In the fall of 1990, Vancouver-based artist collective Kiss and Tell presented an exhibition titled Drawing the Line at Cameraworks in San Francisco. The collective presented sexually explicit images of women and invited the women in the public to intervene the images with their own thoughts and opinions, writing on the wall and on the photographs, themselves.

In collaboration with emerging artist Lapis Xicaldo, artist and curator Á.R. Vázquez-Concepción produced a book of photographs from Drawing the Line as they are represented in OUT/LOOK, and is inviting all guests to write on the photographs their thoughts and ideas about the images and the exhibition.

This collection of images —a body of work that stands alone, pending intervention over the photographs themselves— is inspired by the format of the Drawing the Line exhibition, which is introduced in a brief but insightful piece written by JZ Grover. The photographs are of highlights from the OUT/LOOK magazine, specifically number 10, published in the fall 1990.

The goal of our effort is to bring attention to the important gesture by Kiss and Tell in the exhibition Drawing the Line, seeking to re-perform that gesture during the show at the GLBT History Museum, as an homage.

We, the artists and the public, will revisit the gesture of “posting on the wall,” seen today through the lens of contemporary social media, and see how the work by Kiss and Tell in Drawing the Line was visionary in opening concrete, open dialogue about images depicting and representing the varieties of love between women, and the erotica genre in general.

Revisiting Kiss and Tell

Custom book, 13 x 11 inches

  • Angel Rafael Vázquez-Concepción, (b. 1981, Puerto Rico) independent curator and artist based in San Francisco, California, founder of Cranium Corporation, a platform for fostering artists, exhibitions, and education. His work oscillates between the rigor and structure of research and writing and the design of exhibitions. He privileges collaboration and is a firm believer in art as a tool for education and civics. In 2015 Vázquez-Concepción obtained a Master’s in curatorial practice from the California College of the Arts. He has curated exhibitions at the Puerto Rico Museum of Contemporary Art, the Institute of Puerto Rican Culture, and ÁREA: Space for Projects, in Caguas, Puerto Rico. In San Francisco and Oakland, California, he has contributed exhibitions to the Wattis Institute for Contemporary Arts, Minnesota Street Project, CTRL + SHFT Collective, the Red Poppy Art House, and the GLBT History Museum. He is currently pursuing a second Master’s in social sciences education at San Francisco State University.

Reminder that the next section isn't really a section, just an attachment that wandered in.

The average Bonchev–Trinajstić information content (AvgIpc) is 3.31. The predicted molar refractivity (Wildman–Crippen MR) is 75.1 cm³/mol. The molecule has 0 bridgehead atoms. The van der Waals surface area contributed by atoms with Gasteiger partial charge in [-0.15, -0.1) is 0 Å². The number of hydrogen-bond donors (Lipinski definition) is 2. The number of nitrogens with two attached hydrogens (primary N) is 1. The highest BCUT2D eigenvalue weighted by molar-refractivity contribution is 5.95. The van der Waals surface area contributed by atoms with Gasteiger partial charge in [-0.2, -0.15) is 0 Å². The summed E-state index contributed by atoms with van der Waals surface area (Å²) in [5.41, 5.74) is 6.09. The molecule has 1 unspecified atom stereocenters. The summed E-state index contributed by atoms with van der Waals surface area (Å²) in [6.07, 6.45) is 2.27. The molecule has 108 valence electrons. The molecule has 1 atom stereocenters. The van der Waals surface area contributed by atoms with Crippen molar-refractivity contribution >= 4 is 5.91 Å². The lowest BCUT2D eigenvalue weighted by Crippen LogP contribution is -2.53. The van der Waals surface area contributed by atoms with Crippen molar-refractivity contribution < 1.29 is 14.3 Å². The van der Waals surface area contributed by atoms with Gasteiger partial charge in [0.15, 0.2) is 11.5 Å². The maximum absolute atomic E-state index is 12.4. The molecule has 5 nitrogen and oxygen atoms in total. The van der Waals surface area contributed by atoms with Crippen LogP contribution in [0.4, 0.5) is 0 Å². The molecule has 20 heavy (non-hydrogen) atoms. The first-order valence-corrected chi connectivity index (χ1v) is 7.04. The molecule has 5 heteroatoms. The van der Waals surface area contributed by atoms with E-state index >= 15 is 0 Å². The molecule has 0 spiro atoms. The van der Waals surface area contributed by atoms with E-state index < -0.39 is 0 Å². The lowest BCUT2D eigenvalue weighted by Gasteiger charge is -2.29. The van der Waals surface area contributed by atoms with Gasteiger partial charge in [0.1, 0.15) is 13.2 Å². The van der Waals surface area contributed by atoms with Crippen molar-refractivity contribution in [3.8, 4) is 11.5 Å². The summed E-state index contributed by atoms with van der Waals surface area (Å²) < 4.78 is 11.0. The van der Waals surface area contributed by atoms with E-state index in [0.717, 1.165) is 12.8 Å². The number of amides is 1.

• Lapis V. Xicaldo (b. 1988) hails from Tempe, Arizona, but relocated to Oakland, CA as of 2016 in order to pursue active idealism and community building, after attaining a BA in Creative Writing (Poetry) from Arizona State University. Her work in poetry and fiction primarily relates to queer women’s narratives and her nonfiction focuses on unconventional relationships and marginalized identities. The transformation of bodies — particularly queer and disabled ones; as well as labor and economic systems, through benevolent cyberpunk potential is a fascination of hers that she hopes to actualize into a better reality.

Thank You to Our Sponsors

Made possible in part by a grant from The Creative Work Fund, a program of the Walter and Elise Haas Fund that also is supported by The William and Flora Hewlett Foundation

Also supported through UCSC by the Arts Research Institute, Arts Dean’s Fund for Excellence and Dickson Emeriti Professorship Award

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    Homepage Image Credit
    Queer Nation kiss-in at the cable car turnaround.
    © Rick Gerharter
    San Francisco, 1991.